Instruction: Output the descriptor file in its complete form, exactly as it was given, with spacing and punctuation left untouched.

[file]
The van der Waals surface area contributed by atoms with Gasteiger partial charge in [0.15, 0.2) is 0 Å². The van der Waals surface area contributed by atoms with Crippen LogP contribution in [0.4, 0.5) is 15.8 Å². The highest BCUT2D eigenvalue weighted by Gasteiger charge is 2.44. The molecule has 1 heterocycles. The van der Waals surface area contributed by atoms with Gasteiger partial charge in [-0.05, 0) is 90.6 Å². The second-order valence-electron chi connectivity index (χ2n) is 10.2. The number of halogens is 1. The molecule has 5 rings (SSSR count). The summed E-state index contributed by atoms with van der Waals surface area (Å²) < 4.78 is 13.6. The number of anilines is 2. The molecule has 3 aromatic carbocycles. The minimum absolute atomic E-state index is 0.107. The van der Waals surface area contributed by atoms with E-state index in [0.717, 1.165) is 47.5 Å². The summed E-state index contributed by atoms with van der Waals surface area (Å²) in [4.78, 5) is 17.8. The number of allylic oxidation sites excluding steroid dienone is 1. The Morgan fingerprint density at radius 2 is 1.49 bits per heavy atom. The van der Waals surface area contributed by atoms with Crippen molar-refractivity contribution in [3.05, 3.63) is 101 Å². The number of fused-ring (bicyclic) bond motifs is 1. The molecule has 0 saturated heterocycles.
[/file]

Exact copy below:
The van der Waals surface area contributed by atoms with Gasteiger partial charge in [0.15, 0.2) is 0 Å². The van der Waals surface area contributed by atoms with Crippen LogP contribution in [0.4, 0.5) is 15.8 Å². The highest BCUT2D eigenvalue weighted by Gasteiger charge is 2.44. The molecule has 1 heterocycles. The van der Waals surface area contributed by atoms with Gasteiger partial charge in [-0.05, 0) is 90.6 Å². The second-order valence-electron chi connectivity index (χ2n) is 10.2. The number of halogens is 1. The molecule has 5 rings (SSSR count). The summed E-state index contributed by atoms with van der Waals surface area (Å²) < 4.78 is 13.6. The number of anilines is 2. The molecule has 3 aromatic carbocycles. The minimum absolute atomic E-state index is 0.107. The van der Waals surface area contributed by atoms with E-state index in [0.717, 1.165) is 47.5 Å². The summed E-state index contributed by atoms with van der Waals surface area (Å²) in [4.78, 5) is 17.8. The number of allylic oxidation sites excluding steroid dienone is 1. The Morgan fingerprint density at radius 2 is 1.49 bits per heavy atom. The van der Waals surface area contributed by atoms with Crippen molar-refractivity contribution in [3.05, 3.63) is 101 Å². The number of fused-ring (bicyclic) bond motifs is 1. The molecule has 0 saturated heterocycles.